What are Hammertoes?
· A hammertoe is a contracture — or bending — of one or both joints of the toe which puts pressure on the toe when wearing shoes
Symptoms of Hammertoes include:
· Corns (a buildup of skin) on the top, side, or end of the toe, or between two toes. Corns are caused by constant friction against the shoe. They may be soft or hard, depending upon their location.
· Callouses (another type of skin buildup) on the bottom of the toe or on the ball of the foot.
· The toe joints may become dislocated and the toes may overlap.
· Hammertoes usually start out as mild deformities and get progressively worse over time.
What Causes Hammertoes?
· Hammertoes are often aggravated by shoes that don’t fit properly–for example, shoes that crowd the toes.
· Ill-fitting shoes can actually cause the bending that defines hammertoe. For example, a hammertoe may develop if a toe is too long and is forced into a cramped position when a tight shoe is worn. In some people, hammertoes are inherited.
· In the earlier stages, hammertoes are flexible and the symptoms can often be managed with conservative care.
· If left untreated, hammertoes can become more rigid and will not respond to non-surgical treatment.
· In more severe cases of hammertoe, open sores may form.
· Because of their progressive nature, hammertoes should receive early attention. Hammertoes never get better without some kind of treatment.
· Trimming corns and callouses. This should be done by a podiatrist or chiropodist. Never attempt to do this yourself since you run the risk of cuts and infection. Your Foot Specialist knows the proper way to soften and trim corns to bring you the greatest benefit.
· Padding corns and callouses. Your Foot Specialist can provide or prescribe pads designed to shield corns from irritation. Medicated pads are generally not recommended because they may contain a small amount of acid that can be harmful and lead to open sores.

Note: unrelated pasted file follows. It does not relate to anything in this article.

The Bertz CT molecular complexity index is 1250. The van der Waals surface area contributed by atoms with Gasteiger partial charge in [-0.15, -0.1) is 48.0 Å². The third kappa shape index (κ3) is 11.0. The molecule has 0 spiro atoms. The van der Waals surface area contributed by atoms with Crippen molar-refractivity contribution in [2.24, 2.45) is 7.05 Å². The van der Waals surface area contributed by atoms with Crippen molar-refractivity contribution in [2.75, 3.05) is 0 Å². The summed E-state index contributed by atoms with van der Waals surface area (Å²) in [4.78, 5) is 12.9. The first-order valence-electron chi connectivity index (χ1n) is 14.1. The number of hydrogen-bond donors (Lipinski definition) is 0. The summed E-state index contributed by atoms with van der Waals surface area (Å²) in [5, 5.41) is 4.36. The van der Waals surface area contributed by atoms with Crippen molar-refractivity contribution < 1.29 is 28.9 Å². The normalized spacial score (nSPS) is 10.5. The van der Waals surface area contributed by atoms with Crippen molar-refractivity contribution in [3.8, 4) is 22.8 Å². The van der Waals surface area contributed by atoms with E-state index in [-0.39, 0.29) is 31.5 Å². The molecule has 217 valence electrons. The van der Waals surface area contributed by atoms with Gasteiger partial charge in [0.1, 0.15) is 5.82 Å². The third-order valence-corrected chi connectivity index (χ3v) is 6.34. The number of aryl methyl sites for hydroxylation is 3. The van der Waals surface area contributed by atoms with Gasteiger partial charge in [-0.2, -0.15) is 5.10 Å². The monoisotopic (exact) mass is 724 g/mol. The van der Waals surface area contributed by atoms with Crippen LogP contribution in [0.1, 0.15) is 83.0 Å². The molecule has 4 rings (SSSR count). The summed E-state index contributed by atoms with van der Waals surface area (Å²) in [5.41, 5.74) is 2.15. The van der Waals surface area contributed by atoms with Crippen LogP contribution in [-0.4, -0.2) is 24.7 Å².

· Footwear. Avoid shoes with pointed toes, shoes that are too short, or shoes with high heels–conditions that can force your toe against the front of the shoe. Instead, choose comfortable shoes with a deep, roomy toe box and heels no higher than two inches.
· Custom Orthotics. A custom orthotic device placed in your shoe may help control the muscle/tendon imbalance and decrease the rate of progression of this deformity.
· Injection therapy. Corticosteroid injections are sometimes used to ease pain and inflammation
· Medications. Drugs called NSAIDs are occasionally used to treat inflamed toes.
· Splinting/strapping. Splints or small straps are fashioned to realign the bent toe.
When Is Surgery Needed?
· The most common surgical procedure is arthroplasty. In this procedure, the surgeon removes a small section of the bone from the affected joint.
· Another surgical option is fusing of one or both toe joints, which is usually reserved for more rigid toes. This straightens the bent toe. A pin is usually used to hold the toe in position while the bones are healing.
· Other procedures may be required including tendon/muscle rebalancing or lengthening.
· Depending on the procedure, you may be able to immediately walk after your hammertoe surgery in a special surgical shoe.